With his recent book The Animal Code: Giving Animals Respect and Rights, Danny Crossman joins the growing number of authors who are speaking up for animals. He does so in a refreshingly short and accessible way, making this book a great introduction to fundamental aspects of animal rights and welfare.
The book opens with a history of our relationship with animals, followed by a discussion of the many ways we exploit animals. What follows is an honest look at the absurdity of considering our own species as superior, whether the basis of this assumption is rational, spiritual or emotional. A chapter detailing costs and benefits shows us how it would be not only feasible but also desirable to emancipate animals. Humans would benefit with regard to their health, the environment, their connection to other species and their own self-liberation.
Finally, the Animal Code is spelled out, proposing the direction in which humans need to head. It consists of a simple and intuitive set of principles ― including the right to live without harm, the right for protection and restoration of the natural environment, the right to freedom, the right to companionship and the right for legal recognition ― that can restore the rightful place of animals as well as the health of the Earth.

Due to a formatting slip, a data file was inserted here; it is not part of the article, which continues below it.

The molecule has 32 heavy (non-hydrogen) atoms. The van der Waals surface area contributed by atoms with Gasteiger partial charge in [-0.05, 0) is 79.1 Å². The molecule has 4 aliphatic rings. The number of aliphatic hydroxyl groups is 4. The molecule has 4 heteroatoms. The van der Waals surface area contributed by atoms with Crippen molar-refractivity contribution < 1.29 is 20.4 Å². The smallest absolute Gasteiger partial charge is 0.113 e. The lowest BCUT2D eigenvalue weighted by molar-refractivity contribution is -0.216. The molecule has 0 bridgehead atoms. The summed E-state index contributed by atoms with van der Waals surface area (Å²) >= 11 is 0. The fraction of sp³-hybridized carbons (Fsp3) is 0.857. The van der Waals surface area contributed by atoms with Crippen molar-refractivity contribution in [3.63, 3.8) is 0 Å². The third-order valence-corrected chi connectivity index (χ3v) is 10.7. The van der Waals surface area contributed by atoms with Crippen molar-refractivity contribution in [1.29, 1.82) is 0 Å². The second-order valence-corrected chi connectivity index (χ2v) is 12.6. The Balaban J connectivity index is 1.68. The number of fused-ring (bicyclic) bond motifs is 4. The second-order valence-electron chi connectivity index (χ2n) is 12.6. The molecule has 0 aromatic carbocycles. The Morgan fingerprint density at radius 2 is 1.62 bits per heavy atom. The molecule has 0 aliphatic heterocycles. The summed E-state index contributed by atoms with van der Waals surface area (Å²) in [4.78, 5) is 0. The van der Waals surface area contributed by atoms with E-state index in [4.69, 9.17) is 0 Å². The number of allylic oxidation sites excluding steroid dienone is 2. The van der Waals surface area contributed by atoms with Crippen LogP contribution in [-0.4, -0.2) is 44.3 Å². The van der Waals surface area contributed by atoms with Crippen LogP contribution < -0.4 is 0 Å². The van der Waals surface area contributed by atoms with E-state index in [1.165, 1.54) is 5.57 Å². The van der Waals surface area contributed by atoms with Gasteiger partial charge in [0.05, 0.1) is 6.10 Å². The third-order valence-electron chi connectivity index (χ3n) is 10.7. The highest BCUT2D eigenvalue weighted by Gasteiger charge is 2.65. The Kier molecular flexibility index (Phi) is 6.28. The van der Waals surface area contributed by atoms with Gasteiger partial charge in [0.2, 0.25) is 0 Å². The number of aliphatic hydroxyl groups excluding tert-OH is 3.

With The Animal Code, Crossman not only delivers his answer to Australian philosopher Peter Singer’s question ‘How are we to live?’ but also advises us on how to get everyone to consider the rights of animals. Although Crossman stresses that, ultimately, mankind has to adopt the Animal Code in its entirety, he welcomes gradual change and proposes strategic actions along the way to alleviate a tremendous amount of suffering by allowing for small steps in the right direction.
If we want people to participate in social change, we have to suggest ways to make that change happen instead of just talking about the problem. This book is an important contribution to animal rights and welfare literature because it goes beyond a philosophical idea by providing action steps for everyone ― no matter where along the path of animal and human liberation a person currently stands.
Posted by PETA Asia-Pacific intern Olivia Ladinig